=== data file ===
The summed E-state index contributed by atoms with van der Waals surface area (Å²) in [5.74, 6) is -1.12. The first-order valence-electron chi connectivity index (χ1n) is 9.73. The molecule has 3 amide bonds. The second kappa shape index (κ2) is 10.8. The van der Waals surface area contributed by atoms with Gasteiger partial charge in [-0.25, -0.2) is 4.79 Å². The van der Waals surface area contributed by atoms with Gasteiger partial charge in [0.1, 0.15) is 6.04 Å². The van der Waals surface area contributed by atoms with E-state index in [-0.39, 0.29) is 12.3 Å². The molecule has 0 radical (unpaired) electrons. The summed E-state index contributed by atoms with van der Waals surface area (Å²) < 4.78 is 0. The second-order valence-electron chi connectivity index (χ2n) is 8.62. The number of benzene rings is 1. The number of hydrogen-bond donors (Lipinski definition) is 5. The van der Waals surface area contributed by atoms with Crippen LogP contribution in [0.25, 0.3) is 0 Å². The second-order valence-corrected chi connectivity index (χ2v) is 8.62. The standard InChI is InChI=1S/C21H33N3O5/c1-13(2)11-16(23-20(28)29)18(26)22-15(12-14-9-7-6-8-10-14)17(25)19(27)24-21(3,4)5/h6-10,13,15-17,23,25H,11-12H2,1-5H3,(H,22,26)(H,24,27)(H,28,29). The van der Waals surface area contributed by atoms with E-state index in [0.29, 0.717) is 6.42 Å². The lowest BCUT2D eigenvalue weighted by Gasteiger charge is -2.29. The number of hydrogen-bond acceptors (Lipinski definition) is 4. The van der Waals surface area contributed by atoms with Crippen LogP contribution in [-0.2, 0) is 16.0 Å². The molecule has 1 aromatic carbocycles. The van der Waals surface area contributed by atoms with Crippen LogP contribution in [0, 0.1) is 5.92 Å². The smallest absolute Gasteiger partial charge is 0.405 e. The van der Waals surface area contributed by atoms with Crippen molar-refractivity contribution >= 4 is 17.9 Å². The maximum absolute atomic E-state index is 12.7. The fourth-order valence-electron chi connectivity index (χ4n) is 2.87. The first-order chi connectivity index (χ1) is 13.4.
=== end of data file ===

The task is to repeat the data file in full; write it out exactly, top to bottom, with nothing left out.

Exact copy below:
The summed E-state index contributed by atoms with van der Waals surface area (Å²) in [5.74, 6) is -1.12. The first-order valence-electron chi connectivity index (χ1n) is 9.73. The molecule has 3 amide bonds. The second kappa shape index (κ2) is 10.8. The van der Waals surface area contributed by atoms with Gasteiger partial charge in [-0.25, -0.2) is 4.79 Å². The van der Waals surface area contributed by atoms with Gasteiger partial charge in [0.1, 0.15) is 6.04 Å². The van der Waals surface area contributed by atoms with E-state index in [-0.39, 0.29) is 12.3 Å². The molecule has 0 radical (unpaired) electrons. The summed E-state index contributed by atoms with van der Waals surface area (Å²) < 4.78 is 0. The second-order valence-electron chi connectivity index (χ2n) is 8.62. The number of benzene rings is 1. The number of hydrogen-bond donors (Lipinski definition) is 5. The van der Waals surface area contributed by atoms with Crippen LogP contribution in [0.25, 0.3) is 0 Å². The second-order valence-corrected chi connectivity index (χ2v) is 8.62. The standard InChI is InChI=1S/C21H33N3O5/c1-13(2)11-16(23-20(28)29)18(26)22-15(12-14-9-7-6-8-10-14)17(25)19(27)24-21(3,4)5/h6-10,13,15-17,23,25H,11-12H2,1-5H3,(H,22,26)(H,24,27)(H,28,29). The van der Waals surface area contributed by atoms with E-state index in [0.29, 0.717) is 6.42 Å². The lowest BCUT2D eigenvalue weighted by Gasteiger charge is -2.29. The number of hydrogen-bond acceptors (Lipinski definition) is 4. The van der Waals surface area contributed by atoms with Crippen LogP contribution in [-0.2, 0) is 16.0 Å². The molecule has 1 aromatic carbocycles. The van der Waals surface area contributed by atoms with Crippen LogP contribution in [0, 0.1) is 5.92 Å². The smallest absolute Gasteiger partial charge is 0.405 e. The van der Waals surface area contributed by atoms with Crippen molar-refractivity contribution >= 4 is 17.9 Å². The maximum absolute atomic E-state index is 12.7. The fourth-order valence-electron chi connectivity index (χ4n) is 2.87. The first-order chi connectivity index (χ1) is 13.4.